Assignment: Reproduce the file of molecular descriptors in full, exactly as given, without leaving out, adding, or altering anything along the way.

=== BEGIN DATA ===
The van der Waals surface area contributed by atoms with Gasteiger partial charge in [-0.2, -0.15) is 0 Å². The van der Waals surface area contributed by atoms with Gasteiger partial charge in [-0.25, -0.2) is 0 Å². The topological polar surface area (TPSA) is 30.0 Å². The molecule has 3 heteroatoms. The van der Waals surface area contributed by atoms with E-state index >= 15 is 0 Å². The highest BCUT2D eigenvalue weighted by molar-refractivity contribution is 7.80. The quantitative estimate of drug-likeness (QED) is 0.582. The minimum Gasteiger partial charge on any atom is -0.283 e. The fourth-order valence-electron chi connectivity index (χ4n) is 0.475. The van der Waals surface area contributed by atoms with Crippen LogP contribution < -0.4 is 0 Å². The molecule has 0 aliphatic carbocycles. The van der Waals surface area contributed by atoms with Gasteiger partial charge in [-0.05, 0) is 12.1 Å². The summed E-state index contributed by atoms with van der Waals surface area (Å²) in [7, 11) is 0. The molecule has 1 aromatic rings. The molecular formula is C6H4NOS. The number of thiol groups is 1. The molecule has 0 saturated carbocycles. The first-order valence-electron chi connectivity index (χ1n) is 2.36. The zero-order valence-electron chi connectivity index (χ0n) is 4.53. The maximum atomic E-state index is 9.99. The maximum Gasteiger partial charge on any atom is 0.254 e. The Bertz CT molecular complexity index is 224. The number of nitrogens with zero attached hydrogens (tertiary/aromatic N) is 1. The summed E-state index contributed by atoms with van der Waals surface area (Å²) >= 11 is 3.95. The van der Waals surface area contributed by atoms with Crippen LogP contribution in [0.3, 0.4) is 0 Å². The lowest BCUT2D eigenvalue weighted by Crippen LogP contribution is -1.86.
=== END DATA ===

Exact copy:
The van der Waals surface area contributed by atoms with Gasteiger partial charge in [-0.2, -0.15) is 0 Å². The van der Waals surface area contributed by atoms with Gasteiger partial charge in [-0.25, -0.2) is 0 Å². The topological polar surface area (TPSA) is 30.0 Å². The molecule has 3 heteroatoms. The van der Waals surface area contributed by atoms with E-state index >= 15 is 0 Å². The highest BCUT2D eigenvalue weighted by molar-refractivity contribution is 7.80. The quantitative estimate of drug-likeness (QED) is 0.582. The minimum Gasteiger partial charge on any atom is -0.283 e. The fourth-order valence-electron chi connectivity index (χ4n) is 0.475. The van der Waals surface area contributed by atoms with Crippen LogP contribution < -0.4 is 0 Å². The molecule has 0 aliphatic carbocycles. The van der Waals surface area contributed by atoms with Gasteiger partial charge in [-0.05, 0) is 12.1 Å². The summed E-state index contributed by atoms with van der Waals surface area (Å²) in [7, 11) is 0. The molecule has 1 aromatic rings. The molecular formula is C6H4NOS. The number of thiol groups is 1. The molecule has 0 saturated carbocycles. The first-order valence-electron chi connectivity index (χ1n) is 2.36. The zero-order valence-electron chi connectivity index (χ0n) is 4.53. The maximum atomic E-state index is 9.99. The maximum Gasteiger partial charge on any atom is 0.254 e. The Bertz CT molecular complexity index is 224. The number of nitrogens with zero attached hydrogens (tertiary/aromatic N) is 1. The summed E-state index contributed by atoms with van der Waals surface area (Å²) >= 11 is 3.95. The van der Waals surface area contributed by atoms with Crippen LogP contribution in [0.3, 0.4) is 0 Å². The lowest BCUT2D eigenvalue weighted by Crippen LogP contribution is -1.86.